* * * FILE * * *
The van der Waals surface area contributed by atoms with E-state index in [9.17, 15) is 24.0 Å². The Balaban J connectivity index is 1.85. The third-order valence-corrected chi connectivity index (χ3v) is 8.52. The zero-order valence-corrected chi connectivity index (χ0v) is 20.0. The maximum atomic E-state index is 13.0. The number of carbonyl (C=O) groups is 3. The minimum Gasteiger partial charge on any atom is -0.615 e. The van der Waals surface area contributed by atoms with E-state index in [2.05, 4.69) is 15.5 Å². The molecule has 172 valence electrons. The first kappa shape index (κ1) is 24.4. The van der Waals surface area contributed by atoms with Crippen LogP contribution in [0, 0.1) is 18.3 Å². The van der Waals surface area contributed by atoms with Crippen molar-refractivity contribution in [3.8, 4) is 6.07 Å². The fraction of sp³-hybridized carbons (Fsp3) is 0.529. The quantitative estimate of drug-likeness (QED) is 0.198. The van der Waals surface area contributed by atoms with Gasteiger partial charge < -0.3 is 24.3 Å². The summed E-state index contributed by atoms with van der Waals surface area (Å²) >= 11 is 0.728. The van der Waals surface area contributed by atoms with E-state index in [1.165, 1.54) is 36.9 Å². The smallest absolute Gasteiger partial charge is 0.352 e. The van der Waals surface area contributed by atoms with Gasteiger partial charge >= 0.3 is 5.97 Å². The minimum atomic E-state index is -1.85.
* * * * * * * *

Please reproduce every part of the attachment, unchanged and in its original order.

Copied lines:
The van der Waals surface area contributed by atoms with E-state index in [9.17, 15) is 24.0 Å². The Balaban J connectivity index is 1.85. The third-order valence-corrected chi connectivity index (χ3v) is 8.52. The zero-order valence-corrected chi connectivity index (χ0v) is 20.0. The maximum atomic E-state index is 13.0. The number of carbonyl (C=O) groups is 3. The minimum Gasteiger partial charge on any atom is -0.615 e. The van der Waals surface area contributed by atoms with E-state index in [2.05, 4.69) is 15.5 Å². The molecule has 172 valence electrons. The first kappa shape index (κ1) is 24.4. The van der Waals surface area contributed by atoms with Crippen LogP contribution in [0, 0.1) is 18.3 Å². The van der Waals surface area contributed by atoms with Crippen molar-refractivity contribution in [3.8, 4) is 6.07 Å². The fraction of sp³-hybridized carbons (Fsp3) is 0.529. The quantitative estimate of drug-likeness (QED) is 0.198. The van der Waals surface area contributed by atoms with Gasteiger partial charge < -0.3 is 24.3 Å². The summed E-state index contributed by atoms with van der Waals surface area (Å²) >= 11 is 0.728. The van der Waals surface area contributed by atoms with E-state index in [1.165, 1.54) is 36.9 Å². The smallest absolute Gasteiger partial charge is 0.352 e. The van der Waals surface area contributed by atoms with Gasteiger partial charge >= 0.3 is 5.97 Å². The minimum atomic E-state index is -1.85.